COMMENTARY: Reparations — Doing What is Right

Reparations are relevant at all levels of our government, for organizations, and for individuals.

“It was the best of times, it was the worst of times, it was the age of wisdom, it was the age of foolishness, it was the epoch of belief, it was the epoch of incredulity, it was the season of light, it was the season of darkness, it was the spring of hope, it was the winter of despair.” ­‑ Charles Dickens, A Tale of Two Cities

So said Dickens in 1859 and so it seems today.

It is abundantly easy for people of conscience to identify with the horrors of our current world. But there is also the amazing courage of people around the world who persevere in their commitment to truth and justice.

Last month, 80 islanders participated in a Zoom presentation by the Seattle-based Civic Reparations Project, which can be viewed at Part of the journey for many of us is recognizing the acts and impacts of our country’s treatment of Indigenous and Black peoples. This presentation was an important step for me in understanding the concepts of reparations and finding a path to action.

That is the purpose of this commentary — to invite people of conscience to explore how we as individuals can do what is right.

We live on land that was the homeland of the sx̌ʷəbabs Coast Salish Native People who were forcefully removed from this land and relocated to Fox Island after the Treaty of Medicine Creek. All across North America, tribes of people were brutalized, massacred, forcefully deprived of their homelands and livelihoods. Most children from the Salish Sea regions were removed from their families and placed in boarding schools. There they were made to give up their native cultures and languages. Many died and were buried in unmarked graves. These are acts of cultural genocide.

To support the early US economy, Black people were kidnapped and brought from Africa in chains. Enslaved, they were treated as chattel, with no human or civil rights. At the end of the Civil War, 4 million freed slaves were promised “40 acres and a mule.” Instead, $3 trillion of land was given to men who were enslavers, largely as reparations for their “lost property.”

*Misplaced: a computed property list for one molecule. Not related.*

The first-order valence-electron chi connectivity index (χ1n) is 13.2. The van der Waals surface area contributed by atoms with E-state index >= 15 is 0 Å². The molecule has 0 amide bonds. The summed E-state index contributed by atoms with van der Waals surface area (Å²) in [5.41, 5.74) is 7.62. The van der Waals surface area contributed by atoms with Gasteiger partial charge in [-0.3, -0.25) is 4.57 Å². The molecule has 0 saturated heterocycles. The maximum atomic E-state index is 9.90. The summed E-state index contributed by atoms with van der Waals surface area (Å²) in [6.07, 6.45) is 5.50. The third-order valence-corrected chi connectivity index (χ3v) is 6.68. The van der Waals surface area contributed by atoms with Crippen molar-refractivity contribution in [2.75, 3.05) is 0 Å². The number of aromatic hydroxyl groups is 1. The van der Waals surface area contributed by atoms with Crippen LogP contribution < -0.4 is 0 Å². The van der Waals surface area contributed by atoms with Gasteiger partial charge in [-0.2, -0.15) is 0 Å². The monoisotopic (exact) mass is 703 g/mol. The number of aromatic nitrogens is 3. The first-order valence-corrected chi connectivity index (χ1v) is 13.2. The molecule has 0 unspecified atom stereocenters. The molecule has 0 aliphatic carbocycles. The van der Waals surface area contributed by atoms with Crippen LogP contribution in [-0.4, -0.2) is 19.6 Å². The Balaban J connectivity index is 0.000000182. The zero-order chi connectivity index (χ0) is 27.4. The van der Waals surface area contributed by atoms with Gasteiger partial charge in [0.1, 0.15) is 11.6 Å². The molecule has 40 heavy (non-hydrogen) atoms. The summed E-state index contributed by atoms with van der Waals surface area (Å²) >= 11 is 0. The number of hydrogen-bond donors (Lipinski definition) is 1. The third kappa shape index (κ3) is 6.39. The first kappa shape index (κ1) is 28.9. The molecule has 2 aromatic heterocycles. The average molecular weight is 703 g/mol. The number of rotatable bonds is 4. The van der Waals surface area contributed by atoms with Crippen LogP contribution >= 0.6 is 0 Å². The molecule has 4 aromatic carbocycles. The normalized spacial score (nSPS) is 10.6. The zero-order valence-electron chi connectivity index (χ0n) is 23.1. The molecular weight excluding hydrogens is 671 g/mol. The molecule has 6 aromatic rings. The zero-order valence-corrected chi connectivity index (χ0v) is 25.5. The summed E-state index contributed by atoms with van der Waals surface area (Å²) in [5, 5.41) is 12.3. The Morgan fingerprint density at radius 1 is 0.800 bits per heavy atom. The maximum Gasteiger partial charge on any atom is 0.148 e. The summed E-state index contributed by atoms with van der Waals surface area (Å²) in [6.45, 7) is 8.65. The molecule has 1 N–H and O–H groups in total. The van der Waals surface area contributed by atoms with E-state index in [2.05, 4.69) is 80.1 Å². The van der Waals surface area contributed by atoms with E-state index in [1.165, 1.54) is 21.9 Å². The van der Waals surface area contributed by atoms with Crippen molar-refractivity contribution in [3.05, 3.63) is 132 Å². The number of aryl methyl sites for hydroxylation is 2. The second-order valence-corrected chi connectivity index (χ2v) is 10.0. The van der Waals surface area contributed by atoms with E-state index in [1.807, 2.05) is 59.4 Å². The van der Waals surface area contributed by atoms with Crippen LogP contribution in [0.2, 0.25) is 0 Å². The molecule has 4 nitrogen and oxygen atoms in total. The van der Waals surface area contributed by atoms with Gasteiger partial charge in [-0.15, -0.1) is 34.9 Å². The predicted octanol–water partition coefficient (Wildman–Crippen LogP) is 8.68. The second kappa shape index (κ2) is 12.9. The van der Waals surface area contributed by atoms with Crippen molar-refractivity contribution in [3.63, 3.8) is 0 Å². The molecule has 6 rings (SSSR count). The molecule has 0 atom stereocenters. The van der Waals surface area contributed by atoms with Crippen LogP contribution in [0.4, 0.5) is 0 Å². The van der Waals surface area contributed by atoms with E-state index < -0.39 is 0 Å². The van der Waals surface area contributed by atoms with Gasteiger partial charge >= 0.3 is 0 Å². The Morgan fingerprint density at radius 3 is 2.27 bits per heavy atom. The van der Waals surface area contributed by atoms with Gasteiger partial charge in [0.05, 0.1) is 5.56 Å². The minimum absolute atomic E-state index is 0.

After WWI, 1.2 million Black veterans were systematically excluded from the GI Bill of Rights. The trauma and repercussions of this history have led to grossly disproportionate rates of unemployment, homeownership, incarceration and health disparities amongst Black and Indigenous peoples. Systematic racism was and is allowed to flourish in our country.

These are parts of the “worst of times.” Here is what may become the “best of times” in my lifetime: there is a growing awakening as to what needs to be done.

We know that it is necessary to learn this history so that we can move beyond denial and shame and become true allies in addressing these wrongs. We know that our future as a true democracy demands it. We are not powerless. There is a path that leads forward and reparations are part of this path.

The idea of reparations is complex. One perspective is that reparations are any resources targeted to repair or heal injuries from past harms. Along with direct benefits to individuals, reparations can be collective benefits to the community to create conditions for Black and Indigenous people to thrive. Some focus more specifically on the ability to own land and homes, allowing more economic well-being which is passed on generationally.

Reparations are relevant at all levels of our government, for organizations, and for individuals. The Civic Reparation Project believes that reparations are not donations but should be seen by white people as part of ongoing budgets.

Below are examples of ways that we can involve ourselves in reparations locally, right now.

The Civic Reparation Project supports payments to Seattle’s Africatown Community Land Trust. Their mission is to acquire, develop, and steward land in Greater Seattle to empower and preserve the Black Diaspora community. Find out more at

The Vashon Island Unitarian Fellowship (VIUF) encourages monthly payments to Community Passageways in South Seattle, helping Black youth to leave gangs and benefit from education and jobs. Find out more at

Real Rent Duwamish is a nonprofit that advocates and provides services for members of the Duwamish Tribe in Seattle, which has been denied federal recognition. Find out more at

On Vashon, groups are working with the Puyallup tribe and gaining information about the written and unwritten history of boarding schools. On Jan. 22, a workshop will be offered on Zoom to start the dialogue “Toward Right Relations with Native Peoples.” Find out more at

VIUF will offer a presentation on reparations as part of our service at 11 a.m. Sunday, Jan. 16, at

Citizen advocacy is also needed to pass:

■ H.R.40, to establish a Commission to study and develop reparation proposals for African Americans.

■ H.R. 1, For the People Act- a bill in the US Congress to expand and protect voting rights.

• Part two of President Biden’s Infrastructure Bill.

■ Formal recognition of federal tribes and treaties, such as the Duwamish in Seattle.

People on Vashon are clearly ready to learn and act. Let’s explore together how we as individuals can do what is needed and build the public will for reparations.

Reparations are an important focus of VIUF’s Social Justice Committee as well as the Vashon/Maury Chapter of Showing Up for Racial Justice. Robbie Rohr is the former executive director of the Vashon-Maury Community Food Bank. She has worked in leadership positions in human services, social justice and faith organizations for many years.